I don't know who Rolf Dobelli is, but I completely disagree with his recent column in The Guardian, a British newspaper. Dobelli believes "news is bad for you" and argues that the day's headlines rot your brain.
He says the news:
• is irrelevant
• doesn't offer explanation
• is toxic to your body
• increases cognitive errors
• inhibits thinking
• works like a drug
• wastes time
• makes us passive
• kills creativity
Wow. What shocking disdain for our free and open press. My blog, News To Live By, is 100 percent devoted to the idea that reading the news is one of the smartest ways to spend our time. To rebut Dobelli's dubious claims -- and counter the more than 25,000 Facebook shares it received -- here are nine reasons why news is good for you.
1. News makes us informed citizens
Ever wonder why the media create unbiased voter guides for upcoming elections? So we understand the issues and candidates before we step into the polling booth. Journalism is an irreplaceable part of our democracy, and we would be lost without it.
2. News keeps us safe in emergencies
When the snow hits or the levees break, what's your first move? Turn on the news. Or check the news online. Or listen to the news on the radio or follow news outlets on Twitter. Could you get all the storm updates from random people tweeting and Instagramming Probably. Would you always trust the source? Hardly. That's why news matters.
3. News broadens our worldview
Dobelli says news "inhibits thinking." Nonsense. Visit the opinion section of any newspaper and you'll find a range of opinions on the day's hot-button issues. Want brilliant insight? Read George Will, Maureen Dowd and sports columnist Rick Reilly... because, well, Reilly is just the best.
4. News teaches critical thinking
Again, Dobelli is debunked. He says news "increases cognitive errors," but The New York Times, the most heralded newspaper in America, has an entire project devoted to using the news to teach children. The Learning Network turns top stories into educational tools. There are grammar lessons, quizzes and in-class activities all designed to make the day's headlines part of the learning process.
5. News improves our writing
The newspaper is a terrific place to look to sharpen your writing. Journalists are taught to write succinctly, use vivid detail and always check their sources. Those rules apply to the rest of us, too. There are also lessons in the headlines themselves. Don't believe me? Read this.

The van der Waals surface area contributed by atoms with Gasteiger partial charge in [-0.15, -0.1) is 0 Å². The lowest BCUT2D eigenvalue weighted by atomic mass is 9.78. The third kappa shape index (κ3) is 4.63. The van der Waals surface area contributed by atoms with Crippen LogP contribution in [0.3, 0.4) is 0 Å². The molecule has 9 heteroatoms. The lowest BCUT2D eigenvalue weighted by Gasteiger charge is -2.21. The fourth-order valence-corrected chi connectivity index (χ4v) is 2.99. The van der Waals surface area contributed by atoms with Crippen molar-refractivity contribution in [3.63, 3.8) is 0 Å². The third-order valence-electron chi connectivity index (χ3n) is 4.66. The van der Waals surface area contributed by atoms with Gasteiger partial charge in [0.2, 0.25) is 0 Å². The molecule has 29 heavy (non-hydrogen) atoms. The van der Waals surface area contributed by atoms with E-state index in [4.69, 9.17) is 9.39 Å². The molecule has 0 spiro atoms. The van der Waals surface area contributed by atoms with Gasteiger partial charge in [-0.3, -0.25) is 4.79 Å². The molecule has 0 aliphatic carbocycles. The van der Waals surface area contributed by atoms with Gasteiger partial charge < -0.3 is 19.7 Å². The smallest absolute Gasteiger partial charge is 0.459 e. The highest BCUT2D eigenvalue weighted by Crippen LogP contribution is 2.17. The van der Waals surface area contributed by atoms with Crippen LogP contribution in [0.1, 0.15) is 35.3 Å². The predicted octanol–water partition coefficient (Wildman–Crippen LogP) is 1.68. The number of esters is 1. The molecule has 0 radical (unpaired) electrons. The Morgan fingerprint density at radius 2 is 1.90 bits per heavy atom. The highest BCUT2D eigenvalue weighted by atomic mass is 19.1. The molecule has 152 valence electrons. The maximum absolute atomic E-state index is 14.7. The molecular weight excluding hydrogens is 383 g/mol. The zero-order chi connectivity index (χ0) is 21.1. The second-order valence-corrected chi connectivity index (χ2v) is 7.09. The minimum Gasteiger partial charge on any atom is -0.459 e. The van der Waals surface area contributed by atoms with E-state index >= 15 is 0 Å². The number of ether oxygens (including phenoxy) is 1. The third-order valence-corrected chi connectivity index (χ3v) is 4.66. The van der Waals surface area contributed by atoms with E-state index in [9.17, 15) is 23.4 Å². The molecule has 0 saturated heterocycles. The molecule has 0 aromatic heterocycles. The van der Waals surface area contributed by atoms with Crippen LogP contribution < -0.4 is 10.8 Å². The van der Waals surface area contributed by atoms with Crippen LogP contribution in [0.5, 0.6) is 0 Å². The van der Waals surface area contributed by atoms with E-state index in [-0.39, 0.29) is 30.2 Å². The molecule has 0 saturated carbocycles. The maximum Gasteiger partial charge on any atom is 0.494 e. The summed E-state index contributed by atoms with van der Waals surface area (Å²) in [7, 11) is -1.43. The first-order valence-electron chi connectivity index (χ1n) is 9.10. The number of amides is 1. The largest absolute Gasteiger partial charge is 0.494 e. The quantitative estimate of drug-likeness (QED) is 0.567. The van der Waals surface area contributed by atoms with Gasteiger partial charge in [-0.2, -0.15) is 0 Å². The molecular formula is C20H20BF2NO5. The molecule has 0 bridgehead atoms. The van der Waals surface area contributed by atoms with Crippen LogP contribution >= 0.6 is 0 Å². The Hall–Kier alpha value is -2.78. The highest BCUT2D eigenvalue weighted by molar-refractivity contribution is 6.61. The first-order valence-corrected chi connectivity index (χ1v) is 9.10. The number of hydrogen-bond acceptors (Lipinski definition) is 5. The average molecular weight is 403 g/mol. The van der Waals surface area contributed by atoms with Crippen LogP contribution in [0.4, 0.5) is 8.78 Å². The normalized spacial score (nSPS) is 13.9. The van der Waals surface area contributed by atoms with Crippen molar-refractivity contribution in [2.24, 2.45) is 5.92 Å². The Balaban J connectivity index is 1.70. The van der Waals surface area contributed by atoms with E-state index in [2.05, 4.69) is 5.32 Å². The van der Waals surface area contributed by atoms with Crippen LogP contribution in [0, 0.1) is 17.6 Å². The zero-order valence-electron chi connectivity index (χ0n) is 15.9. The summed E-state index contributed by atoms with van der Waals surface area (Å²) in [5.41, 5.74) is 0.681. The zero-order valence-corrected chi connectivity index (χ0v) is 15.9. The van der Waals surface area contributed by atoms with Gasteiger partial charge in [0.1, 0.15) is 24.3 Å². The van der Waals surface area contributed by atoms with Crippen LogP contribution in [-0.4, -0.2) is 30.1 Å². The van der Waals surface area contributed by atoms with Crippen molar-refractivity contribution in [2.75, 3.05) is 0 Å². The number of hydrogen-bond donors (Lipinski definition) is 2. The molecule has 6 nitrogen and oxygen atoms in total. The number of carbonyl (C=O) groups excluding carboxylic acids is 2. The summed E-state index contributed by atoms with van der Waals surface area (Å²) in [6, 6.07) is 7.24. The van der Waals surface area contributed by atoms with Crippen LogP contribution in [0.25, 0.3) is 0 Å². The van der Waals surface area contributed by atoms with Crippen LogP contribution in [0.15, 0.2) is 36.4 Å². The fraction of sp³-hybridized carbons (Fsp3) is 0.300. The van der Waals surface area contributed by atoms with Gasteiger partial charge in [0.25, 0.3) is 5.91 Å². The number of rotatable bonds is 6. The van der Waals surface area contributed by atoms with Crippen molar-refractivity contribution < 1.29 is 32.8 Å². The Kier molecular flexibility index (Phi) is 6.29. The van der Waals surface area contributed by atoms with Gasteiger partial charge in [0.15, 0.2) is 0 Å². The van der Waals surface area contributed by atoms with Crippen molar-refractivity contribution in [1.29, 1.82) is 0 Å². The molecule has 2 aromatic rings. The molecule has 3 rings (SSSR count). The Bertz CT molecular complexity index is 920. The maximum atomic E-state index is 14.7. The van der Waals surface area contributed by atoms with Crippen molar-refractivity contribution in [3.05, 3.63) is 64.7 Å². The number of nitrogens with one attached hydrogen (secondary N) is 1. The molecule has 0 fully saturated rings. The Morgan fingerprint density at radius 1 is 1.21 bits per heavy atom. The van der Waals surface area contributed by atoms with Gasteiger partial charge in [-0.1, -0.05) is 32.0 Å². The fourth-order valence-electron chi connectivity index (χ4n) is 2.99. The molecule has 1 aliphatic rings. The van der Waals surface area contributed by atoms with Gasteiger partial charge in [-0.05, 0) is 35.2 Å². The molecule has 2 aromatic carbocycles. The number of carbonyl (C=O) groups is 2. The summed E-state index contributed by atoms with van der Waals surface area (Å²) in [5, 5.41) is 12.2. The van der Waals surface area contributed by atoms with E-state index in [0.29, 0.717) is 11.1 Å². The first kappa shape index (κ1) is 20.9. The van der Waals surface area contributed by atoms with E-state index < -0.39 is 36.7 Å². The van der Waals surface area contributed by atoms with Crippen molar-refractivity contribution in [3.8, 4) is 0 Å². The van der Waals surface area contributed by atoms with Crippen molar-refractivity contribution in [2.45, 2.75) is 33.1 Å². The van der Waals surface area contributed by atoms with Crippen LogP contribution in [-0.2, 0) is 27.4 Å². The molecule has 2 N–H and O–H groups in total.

6. News is full of leadership lessons
If we peer just below the surface, the news is brimming with ways we can improve on the job and in life. For instance, the leadership qualities that propelled Dave Matthews Band to No. 1 on the charts. How the CEO of REI made it to President Obama's cabinet. And why Neil Armstrong should be remembered for more than walking on the moon.
7. News is a trove of career advice
I believe lessons are easier to absorb if paired with practical, real-world examples. That's why, at News to Live By, the Yahoo! work-from-home uproar becomes an avenue to discuss the best strategies for working remotely. Justin Timberlake's dazzling Grammy performance is a terrific set-up for how to dress for a job interview. Even a war of words between two political heavyweights lends itself to a discussion on proper email etiquette.
8. News gives us a front-row seat to history
The news media gave use these iconic images, which all won the Pulitzer Prize. Again, any Joe Shmo with a Smartphone can capture unforgettable moments, but we turn to CNN when Egypt erupts in protests because no single person can bring us the world's events (with wide-ranging coverage) as they happen. Only the media can.
9. News is our collective watercooler
Media websites are the place to argue, banter and break down the day's top stories. If you have a strong opinion on the news and want to air it out, where else do you go?
Come to think of it, Rolf Dobelli, who claims to have avoided news entirely for the past four years, used the media to make his point.
Seems like the biggest opponent of the news understands the power of the press.
Why do you read the news?